Top Bar Mite Treatment Options
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  1. #1
    Join Date
    Oct 2019
    Location
    Portland, OR
    Posts
    15

    Default Top Bar Mite Treatment Options

    I will have two top bars next year where research would indicate that my mite treatments options may be limited. Many on the forum have expressed concerns with the use of MAQS, thymol, Apivar, etc. although I recognize there are individual success stories with these products in top bars. OAD and Hopguard II seem to be solid options during broodless periods, while OAV may be a possibility outside of those times.

    I have two questions which may or may not be related - if it was mid-August/early September and your mite count was above thresh hold levels, what treatment would you use in a top bar? Also, do you preemptively treat in early August (even in the absence of high mite counts) to stay ahead of the mite curve and, if so, how?

    Thanks in advance for any thoughts.

    Kevin

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  3. #2
    Join Date
    Jan 2019
    Location
    Toms River, New Jersey, USA
    Posts
    39

    Default

    I have tried three methods so far in my too far, hopguard 2, formic pro, and oav. Hopguard was a bit annoying because hanging it between two frames created a gap, I also think it's just not super effective unless done in a broodless period. Formic I was worried about because it claims to be dangerous in a non ventilated hive. That being said I used it on a hive just behind the lastcomb and attached to the wall of the hive, there were no discernable negative effects on the hive. It didn't lose its queen or brood, and there was no excessive bearding. Oav I do in the dead of winter. My main issues I have with it is the pan has to go through the entrance, and it's hard to form a good deal because of the slanted wall. I find that it doesn't evenly travel though the hive. I think ideally I would use a band heat vaporizer through a small hole on the brood chamber if I get the funds. Next year, my plan is formic pro in August or September, and one dose oav between Thanksgiving and Christmas. That's just three visits to the bees for treatments which o think is reasonable.it would be lovely to get resistant enough bees that I could get away with just one one winter treatment, but I'm a few years away from that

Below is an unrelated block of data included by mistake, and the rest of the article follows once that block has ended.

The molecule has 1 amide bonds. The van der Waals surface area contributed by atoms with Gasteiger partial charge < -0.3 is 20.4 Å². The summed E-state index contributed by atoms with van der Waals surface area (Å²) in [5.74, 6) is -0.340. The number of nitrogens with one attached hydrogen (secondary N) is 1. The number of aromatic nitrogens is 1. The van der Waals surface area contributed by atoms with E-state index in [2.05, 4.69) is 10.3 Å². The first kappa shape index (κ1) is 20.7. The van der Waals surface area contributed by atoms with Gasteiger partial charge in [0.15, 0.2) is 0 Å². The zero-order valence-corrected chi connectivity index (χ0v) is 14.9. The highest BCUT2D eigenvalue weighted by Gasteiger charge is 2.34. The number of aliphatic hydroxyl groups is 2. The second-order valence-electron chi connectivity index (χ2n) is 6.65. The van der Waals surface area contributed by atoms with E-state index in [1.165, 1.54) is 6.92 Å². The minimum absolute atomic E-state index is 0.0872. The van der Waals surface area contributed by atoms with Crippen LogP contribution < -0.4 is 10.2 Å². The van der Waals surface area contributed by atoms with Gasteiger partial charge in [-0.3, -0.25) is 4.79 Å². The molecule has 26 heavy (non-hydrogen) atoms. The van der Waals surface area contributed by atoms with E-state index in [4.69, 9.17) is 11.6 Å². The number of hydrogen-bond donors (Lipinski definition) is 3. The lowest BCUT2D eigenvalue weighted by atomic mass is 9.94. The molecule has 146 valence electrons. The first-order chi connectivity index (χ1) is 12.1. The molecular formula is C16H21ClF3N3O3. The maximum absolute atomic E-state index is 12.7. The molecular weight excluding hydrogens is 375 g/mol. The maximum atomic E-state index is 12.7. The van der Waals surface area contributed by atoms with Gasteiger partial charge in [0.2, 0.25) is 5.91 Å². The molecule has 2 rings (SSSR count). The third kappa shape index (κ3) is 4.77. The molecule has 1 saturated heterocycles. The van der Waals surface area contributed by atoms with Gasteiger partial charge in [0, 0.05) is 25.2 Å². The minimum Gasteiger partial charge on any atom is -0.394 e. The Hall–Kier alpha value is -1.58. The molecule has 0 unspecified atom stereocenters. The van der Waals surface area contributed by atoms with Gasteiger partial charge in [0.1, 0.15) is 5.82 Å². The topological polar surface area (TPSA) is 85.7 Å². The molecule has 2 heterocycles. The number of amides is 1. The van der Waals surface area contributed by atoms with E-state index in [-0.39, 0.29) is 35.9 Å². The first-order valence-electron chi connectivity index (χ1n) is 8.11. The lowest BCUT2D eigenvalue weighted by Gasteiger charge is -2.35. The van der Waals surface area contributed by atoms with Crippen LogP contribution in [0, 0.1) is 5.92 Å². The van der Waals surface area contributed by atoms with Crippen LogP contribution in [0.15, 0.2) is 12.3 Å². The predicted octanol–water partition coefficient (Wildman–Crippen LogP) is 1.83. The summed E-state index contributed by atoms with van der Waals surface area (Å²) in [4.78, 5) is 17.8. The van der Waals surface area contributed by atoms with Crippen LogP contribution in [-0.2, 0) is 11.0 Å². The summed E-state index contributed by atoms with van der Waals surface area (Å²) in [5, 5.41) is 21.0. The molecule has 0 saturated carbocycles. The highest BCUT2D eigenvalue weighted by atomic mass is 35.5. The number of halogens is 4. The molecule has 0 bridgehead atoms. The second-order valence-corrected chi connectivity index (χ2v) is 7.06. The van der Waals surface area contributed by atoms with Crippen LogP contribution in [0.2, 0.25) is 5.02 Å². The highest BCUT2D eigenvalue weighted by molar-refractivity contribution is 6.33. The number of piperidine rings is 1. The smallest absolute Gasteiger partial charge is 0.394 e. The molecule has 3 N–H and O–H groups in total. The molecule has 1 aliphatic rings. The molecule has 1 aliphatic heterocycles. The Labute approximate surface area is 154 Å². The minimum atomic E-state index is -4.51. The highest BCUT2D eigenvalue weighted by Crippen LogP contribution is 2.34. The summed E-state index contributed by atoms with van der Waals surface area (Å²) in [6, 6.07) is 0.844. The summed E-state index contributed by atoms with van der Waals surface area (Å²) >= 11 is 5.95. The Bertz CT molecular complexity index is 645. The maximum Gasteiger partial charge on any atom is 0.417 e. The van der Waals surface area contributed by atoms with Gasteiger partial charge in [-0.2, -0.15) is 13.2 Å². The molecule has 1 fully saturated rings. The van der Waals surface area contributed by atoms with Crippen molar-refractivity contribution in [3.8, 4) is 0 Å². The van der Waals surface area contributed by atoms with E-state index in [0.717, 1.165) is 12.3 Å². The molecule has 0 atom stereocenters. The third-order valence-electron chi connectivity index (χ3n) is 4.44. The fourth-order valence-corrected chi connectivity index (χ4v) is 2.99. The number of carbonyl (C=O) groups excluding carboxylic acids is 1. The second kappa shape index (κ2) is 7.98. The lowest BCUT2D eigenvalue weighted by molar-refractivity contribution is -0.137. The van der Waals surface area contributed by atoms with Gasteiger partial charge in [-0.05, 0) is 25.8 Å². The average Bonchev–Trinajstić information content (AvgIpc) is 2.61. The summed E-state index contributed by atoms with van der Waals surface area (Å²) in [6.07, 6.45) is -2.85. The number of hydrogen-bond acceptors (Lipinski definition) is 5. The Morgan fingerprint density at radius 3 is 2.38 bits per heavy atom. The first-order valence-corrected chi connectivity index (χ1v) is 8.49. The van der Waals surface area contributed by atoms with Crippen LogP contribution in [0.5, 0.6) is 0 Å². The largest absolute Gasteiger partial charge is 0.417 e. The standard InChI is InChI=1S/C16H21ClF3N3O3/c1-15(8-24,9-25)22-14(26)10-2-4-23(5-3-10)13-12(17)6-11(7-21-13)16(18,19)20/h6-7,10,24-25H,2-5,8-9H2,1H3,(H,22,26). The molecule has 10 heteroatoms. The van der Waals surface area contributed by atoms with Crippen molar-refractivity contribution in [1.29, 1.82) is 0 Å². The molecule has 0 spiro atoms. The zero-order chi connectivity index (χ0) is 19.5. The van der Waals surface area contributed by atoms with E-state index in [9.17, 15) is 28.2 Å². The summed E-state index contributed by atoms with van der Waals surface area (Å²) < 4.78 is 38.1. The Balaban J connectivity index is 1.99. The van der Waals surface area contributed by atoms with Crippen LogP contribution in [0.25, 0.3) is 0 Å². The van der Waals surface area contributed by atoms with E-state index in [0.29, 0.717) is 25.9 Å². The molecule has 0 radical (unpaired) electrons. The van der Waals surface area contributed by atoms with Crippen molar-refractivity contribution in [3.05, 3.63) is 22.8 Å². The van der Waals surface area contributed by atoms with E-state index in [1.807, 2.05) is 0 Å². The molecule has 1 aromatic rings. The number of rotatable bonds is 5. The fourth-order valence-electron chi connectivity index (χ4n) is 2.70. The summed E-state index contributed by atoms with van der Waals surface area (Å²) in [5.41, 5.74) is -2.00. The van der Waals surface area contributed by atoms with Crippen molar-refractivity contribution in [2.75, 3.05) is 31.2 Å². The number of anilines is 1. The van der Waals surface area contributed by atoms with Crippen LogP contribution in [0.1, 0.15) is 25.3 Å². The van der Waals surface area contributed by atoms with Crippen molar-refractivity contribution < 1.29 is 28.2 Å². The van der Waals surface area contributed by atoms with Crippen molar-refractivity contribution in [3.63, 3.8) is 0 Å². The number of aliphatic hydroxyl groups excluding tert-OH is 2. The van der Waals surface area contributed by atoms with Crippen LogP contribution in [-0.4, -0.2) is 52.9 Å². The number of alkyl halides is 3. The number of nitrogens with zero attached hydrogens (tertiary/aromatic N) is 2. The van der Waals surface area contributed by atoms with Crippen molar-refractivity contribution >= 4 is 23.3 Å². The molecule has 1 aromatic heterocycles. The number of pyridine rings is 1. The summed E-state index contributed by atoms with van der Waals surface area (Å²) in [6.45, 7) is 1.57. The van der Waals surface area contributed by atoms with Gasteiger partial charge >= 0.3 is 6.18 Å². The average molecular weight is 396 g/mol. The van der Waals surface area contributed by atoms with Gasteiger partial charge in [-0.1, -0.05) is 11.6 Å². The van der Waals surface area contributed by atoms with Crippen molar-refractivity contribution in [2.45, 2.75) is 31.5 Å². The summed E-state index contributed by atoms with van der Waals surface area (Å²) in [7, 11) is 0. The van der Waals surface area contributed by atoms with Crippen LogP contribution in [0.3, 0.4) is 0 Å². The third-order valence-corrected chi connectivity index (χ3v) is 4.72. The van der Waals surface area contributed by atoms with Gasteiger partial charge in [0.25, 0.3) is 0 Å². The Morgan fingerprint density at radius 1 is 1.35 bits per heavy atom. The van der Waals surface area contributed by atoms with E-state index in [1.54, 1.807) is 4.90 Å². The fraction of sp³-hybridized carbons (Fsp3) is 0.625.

4. #3
    Join Date
    Oct 2019
    Location
    Portland, OR
    Posts
    15

    Default Re: Top Bar Mite Treatment Options

    Thanks, NJBeeVet.

    Regarding the gap created by the Hopguard II - could you lay a quilt, board, or other obstruction above the top bars while the Hopguard is on to limit light and prevent bees from getting up into the cover area?

  5. #4
    Join Date
    Jan 2019
    Location
    Toms River, New Jersey, USA
    Posts
    39

    Default

    Sure you could do that, but they will fill that gap with propolis which you have to scrape out. Other option is just attaching it to the side walls. Its very sticky and messy and will kill whichever bees directly contact it. I do think it's disruptive to the hive environment

  6. #5
    Join Date
    Mar 2016
    Location
    Hall, Georgia, USA
    Posts
    323

    Default Re: Top Bar Mite Treatment Options